Many persons do their best to protect their lives from harm and threat of death, especially with the rise in crime and violence. Ironically, statistics from the World Health Organization (WHO) 2014 reports show that only 11 per cent of deaths in Trinidad and Tobago are caused by injuries (to include violence and road accidents). Non-Communicable Diseases (NCDS) are responsible for most deaths in the country (80 per cent). However, are we equally doing enough to protect our lives from NCDs?
Non-Communicable Diseases (NCDS)
NCDs are a group of chronic diseases that usually cannot spread between persons. They normally last long and progress slowly. Common examples are heart diseases, diabetes, cancers, chronic respiratory diseases and mental disorders. NCDs are mostly lifestyle related and are preventable. Sadly, this would suggest that our lifestyle has a far greater chance of killing us than violence or injuries.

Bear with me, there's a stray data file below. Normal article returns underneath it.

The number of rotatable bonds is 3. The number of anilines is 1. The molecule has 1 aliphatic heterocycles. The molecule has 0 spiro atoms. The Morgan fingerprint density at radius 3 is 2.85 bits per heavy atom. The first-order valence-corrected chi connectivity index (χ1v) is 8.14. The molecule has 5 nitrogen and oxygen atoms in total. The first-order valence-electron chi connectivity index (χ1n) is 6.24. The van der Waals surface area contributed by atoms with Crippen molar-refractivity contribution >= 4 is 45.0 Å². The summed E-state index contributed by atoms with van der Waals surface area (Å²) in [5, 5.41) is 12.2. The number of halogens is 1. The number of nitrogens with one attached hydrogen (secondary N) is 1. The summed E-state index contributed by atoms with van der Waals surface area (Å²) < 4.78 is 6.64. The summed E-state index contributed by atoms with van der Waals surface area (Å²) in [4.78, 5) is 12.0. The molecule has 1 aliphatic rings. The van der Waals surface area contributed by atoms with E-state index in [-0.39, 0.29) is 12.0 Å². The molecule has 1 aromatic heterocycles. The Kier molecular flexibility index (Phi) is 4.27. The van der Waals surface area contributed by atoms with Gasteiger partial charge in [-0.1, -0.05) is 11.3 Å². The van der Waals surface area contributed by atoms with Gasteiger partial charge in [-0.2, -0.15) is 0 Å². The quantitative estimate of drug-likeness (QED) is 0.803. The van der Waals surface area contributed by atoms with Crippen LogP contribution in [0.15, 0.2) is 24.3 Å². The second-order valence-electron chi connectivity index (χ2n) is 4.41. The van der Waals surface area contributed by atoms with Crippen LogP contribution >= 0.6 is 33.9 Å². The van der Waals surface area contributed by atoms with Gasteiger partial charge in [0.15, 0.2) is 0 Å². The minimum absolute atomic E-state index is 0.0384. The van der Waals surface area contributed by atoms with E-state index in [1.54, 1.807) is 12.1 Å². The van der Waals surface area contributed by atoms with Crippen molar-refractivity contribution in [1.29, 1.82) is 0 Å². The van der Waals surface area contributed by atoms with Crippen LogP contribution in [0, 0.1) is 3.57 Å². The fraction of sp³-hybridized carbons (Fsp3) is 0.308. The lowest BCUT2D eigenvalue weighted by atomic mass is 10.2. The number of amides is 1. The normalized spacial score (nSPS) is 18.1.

Risk Factors for NCDs
While we place great effort in protecting ourselves from injuries and violence, even more should be placed in improving our lifestyles and protecting our health. The main risk factors of NCDs are tobacco smoking, alcohol consumption, poor nutrition/eating habits, social determinants (for example, where you live and resources you have available could impact your health) and physical inactivity. Let us discuss physical inactivity further.
Physical inactivity and living a sedentary lifestyle both simply mean we are not moving enough. Physical inactivity is the fourth leading risk factor for death worldwide. Globally 25 per cent of adults and 80 cent of adolescents are physically inactive.